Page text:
Bergtold, Jason S.

By: Brewer, Brady E.; Bergtold, Jason S.; Featherstone, Allen M.; Wilson, Christine A.
Understanding the factors that affect a farmer’s credit source is useful for lending institutions to more effectively target customers and provides insight into credit sources that would be affected sooner if a credit crisis would occur and the characteristics that are correlated with a customer using a particular lending institution. Results of this paper suggest that the customers of commercial banks would be the most at risk as they are the most leveraged. Results also show that as conditions deteriorate, farmers add more lending institutions and are also more likely to use a commercial bank or nontraditional lender.
By: Ramsey, Steven M.; Bergtold, Jason S.; Canales, Elizabeth; Williams, Jeffery R.
When considering adoption or intensification of existing conservation practices, farmers have unique, subjective views of the associated risks. These individual risk perceptions could have important implications for conservation adoption or intensification. As a result, traditional policy approaches to encourage conservation agriculture may be inefficient. This study examines conservation adoption, with special consideration given to yield-risk perceptions. We present a conceptual model of perceived yield risk and estimate bivariate probit models using survey data. Results indicate that positive practice perceptions, particularly with respect to soil fertility, and opportunities for on-farm trialing may encourage adoption.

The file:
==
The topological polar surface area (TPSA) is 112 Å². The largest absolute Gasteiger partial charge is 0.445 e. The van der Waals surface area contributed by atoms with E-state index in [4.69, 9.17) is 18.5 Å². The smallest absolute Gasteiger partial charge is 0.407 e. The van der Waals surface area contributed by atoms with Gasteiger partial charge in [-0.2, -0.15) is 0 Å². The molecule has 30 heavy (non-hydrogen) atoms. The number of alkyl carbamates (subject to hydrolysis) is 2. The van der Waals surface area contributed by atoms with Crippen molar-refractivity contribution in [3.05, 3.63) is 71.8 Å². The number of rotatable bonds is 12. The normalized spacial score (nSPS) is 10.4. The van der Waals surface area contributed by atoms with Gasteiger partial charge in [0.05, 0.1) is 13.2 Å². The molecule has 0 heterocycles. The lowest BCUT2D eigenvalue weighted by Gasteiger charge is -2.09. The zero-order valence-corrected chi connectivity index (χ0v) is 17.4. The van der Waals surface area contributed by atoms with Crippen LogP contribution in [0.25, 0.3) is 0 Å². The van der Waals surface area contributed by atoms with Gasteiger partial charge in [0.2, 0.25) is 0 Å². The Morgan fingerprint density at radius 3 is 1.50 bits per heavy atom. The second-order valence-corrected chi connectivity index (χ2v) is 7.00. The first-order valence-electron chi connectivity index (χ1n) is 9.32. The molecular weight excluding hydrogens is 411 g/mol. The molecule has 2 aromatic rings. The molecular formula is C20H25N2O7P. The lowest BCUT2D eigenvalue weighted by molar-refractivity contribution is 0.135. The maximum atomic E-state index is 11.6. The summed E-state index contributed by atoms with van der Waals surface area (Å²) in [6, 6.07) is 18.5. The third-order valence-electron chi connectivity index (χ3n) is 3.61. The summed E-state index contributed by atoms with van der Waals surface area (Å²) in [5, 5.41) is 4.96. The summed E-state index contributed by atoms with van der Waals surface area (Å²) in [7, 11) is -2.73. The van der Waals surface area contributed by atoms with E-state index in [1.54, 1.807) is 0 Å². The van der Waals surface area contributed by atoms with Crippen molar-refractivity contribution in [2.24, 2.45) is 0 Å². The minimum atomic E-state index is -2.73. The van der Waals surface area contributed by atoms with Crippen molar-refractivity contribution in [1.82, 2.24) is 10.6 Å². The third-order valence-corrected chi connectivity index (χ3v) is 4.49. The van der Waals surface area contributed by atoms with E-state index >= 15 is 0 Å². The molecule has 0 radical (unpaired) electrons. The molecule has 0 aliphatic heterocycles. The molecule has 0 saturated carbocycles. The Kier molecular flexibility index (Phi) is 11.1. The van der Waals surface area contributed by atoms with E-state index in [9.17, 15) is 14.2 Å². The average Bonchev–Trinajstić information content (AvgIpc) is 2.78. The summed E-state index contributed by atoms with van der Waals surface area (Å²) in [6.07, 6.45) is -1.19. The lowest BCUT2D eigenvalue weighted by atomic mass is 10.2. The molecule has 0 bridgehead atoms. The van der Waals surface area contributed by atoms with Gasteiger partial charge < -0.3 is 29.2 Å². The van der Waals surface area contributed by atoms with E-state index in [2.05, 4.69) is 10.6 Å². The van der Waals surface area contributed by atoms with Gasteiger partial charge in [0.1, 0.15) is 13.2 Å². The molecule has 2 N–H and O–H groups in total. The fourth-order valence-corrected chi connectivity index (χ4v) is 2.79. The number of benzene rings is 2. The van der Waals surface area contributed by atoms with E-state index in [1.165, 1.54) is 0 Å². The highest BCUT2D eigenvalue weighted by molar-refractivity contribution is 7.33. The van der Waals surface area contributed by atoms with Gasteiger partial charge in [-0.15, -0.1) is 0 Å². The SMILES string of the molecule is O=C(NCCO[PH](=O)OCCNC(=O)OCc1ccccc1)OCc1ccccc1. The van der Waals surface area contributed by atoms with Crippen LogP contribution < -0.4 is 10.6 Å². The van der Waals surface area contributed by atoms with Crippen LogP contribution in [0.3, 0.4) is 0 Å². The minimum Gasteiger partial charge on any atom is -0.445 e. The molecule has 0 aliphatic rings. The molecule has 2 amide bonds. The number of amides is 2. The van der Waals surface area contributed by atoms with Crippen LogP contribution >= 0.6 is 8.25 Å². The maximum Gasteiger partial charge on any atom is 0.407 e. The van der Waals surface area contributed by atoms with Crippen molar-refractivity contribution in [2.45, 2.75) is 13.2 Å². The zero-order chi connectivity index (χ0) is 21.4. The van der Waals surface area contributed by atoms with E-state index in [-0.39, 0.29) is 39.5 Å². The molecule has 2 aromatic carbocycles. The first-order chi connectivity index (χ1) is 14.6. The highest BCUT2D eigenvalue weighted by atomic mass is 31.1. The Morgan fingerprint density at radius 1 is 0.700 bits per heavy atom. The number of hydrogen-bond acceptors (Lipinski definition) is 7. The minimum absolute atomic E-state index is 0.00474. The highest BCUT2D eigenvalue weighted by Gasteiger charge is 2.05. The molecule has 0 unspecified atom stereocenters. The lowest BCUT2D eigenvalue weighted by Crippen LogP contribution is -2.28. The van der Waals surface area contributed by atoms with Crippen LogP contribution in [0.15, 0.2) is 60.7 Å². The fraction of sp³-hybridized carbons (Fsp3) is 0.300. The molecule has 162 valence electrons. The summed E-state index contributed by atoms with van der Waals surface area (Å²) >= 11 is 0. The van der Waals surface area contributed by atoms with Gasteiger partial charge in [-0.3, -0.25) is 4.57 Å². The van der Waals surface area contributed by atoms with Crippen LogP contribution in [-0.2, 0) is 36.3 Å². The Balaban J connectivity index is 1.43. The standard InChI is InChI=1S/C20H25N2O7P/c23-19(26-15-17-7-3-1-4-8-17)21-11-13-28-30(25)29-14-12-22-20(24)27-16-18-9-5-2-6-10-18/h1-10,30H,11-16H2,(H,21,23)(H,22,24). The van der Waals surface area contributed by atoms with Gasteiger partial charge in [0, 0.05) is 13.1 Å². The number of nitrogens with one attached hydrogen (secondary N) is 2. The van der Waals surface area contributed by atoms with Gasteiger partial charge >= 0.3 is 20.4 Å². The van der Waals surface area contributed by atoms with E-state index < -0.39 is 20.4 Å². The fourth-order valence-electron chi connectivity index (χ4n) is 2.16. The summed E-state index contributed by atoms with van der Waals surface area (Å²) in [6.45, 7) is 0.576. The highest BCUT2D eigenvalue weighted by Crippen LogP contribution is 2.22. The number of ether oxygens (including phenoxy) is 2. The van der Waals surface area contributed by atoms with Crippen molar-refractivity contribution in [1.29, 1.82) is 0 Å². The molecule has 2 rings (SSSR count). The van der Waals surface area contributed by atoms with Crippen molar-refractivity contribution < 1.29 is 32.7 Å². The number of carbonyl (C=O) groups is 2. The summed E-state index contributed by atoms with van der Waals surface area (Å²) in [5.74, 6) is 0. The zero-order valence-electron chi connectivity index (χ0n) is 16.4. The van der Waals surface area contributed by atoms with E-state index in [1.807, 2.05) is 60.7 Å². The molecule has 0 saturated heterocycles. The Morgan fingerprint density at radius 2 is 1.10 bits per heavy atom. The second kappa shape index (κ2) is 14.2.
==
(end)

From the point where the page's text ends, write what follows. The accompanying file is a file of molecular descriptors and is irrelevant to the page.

By: Bergtold, Jason S.; Akobundu, Eberechukwu; Peterson, Everett B.
This study estimates a set of unconditional own-price and expenditure elasticities across time for 49 processed food categories using scanner data and the FAST multi-stage demand system with fixed effects across time. Estimated own-price elasticities are generally much larger, in absolute terms, than previous estimates, while our expenditure elasticities are generally much lower. The use of disaggregated product groupings, scanner data, and the estimation of unconditional elasticities likely accounts for these differences. Results of the study suggest providing more disaggregate product-level demand elasticities could aid in the economic analysis of issues relating to industry competitiveness or the impact of public policy.